In April 2017, it released the Echo Look, a device that uses a camera to help users keep track of their outfits and receive style advice. Its try-before-you-buy Prime Wardrobe service, launched last summer, is also now open to consumers beyond the Prime membership and is due to launch imminently.

The retailer has so far developed over 50 in-house apparel labels for women, men and children, showing that there is virtually no corner of the apparel industry that it doesn’t have covered.

Categories
business digital snippets e-commerce film mobile social media Startups technology

What you missed: Nike scavenger hunts, AI changing how we shop, Reebok’s Oscars letter

Nike's scavenger hunts
Nike’s scavenger hunts

A round-up of everything you might have missed in relevant fashion business, digital comms and tech industry news over the past week.


TOP STORIES
  • Inside the wild world of Nike’s high-tech scavenger hunts [Mashable]
  • No clicks required: Artificial intelligence is changing how we shop, Boxed CEO says [CNBC]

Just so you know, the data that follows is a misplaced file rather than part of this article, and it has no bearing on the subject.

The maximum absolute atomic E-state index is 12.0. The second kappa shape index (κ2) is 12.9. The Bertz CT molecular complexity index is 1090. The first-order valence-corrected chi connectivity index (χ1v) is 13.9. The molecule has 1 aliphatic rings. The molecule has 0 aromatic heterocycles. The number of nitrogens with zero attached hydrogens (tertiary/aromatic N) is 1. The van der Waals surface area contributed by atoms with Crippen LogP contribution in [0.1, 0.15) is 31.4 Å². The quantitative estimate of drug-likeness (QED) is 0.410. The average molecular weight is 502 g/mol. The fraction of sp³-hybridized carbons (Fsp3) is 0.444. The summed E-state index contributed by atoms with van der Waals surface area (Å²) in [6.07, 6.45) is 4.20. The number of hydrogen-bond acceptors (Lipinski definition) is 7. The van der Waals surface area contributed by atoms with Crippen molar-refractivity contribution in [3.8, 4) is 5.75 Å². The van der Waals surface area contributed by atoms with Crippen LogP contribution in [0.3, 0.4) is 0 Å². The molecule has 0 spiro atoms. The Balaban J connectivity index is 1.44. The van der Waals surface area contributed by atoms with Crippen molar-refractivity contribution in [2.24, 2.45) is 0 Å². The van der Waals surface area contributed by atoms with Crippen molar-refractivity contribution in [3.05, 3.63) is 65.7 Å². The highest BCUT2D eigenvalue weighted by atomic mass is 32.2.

• Reebok just sent an open letter to the Academy Awards asking for a new award to honour fitness trainers [AdWeek]
  • The evolution of retail personalisation, in five charts [Glossy]

BUSINESS
  • Aldo to buy Vince Camuto in a merger of shoe brands [NY Times]

SOCIAL MEDIA
  • Dior and Louis Vuitton are the fashion brands with best Instagram Stories engagement [BoF]
  • How H&M is using Instagram to drive buzz for its latest brand, Arket [Digiday]

MARKETING
  • Shoemaker Kickers capitalises on FOMO to spur purchases [Digiday]
  • Boohoo enlists all-female crew for #AllGirls ads, but critics claim diversity vision is lost in casting [The Drum]
  • Female empowerment imagery more effective than sex appeal in ads, says Facebook [The Drum]
  • The fashion influencer has found a new gig [Refinery29]

RETAIL & E-COMMERCE
  • 3 things retailers can do to compete with Amazon [Retail Dive]
  • GGP looks to revive its malls with interactive concept stores [Glossy]

TECHNOLOGY
  • Streetwear brands are tapping the creative power of AR [JWT Intelligence]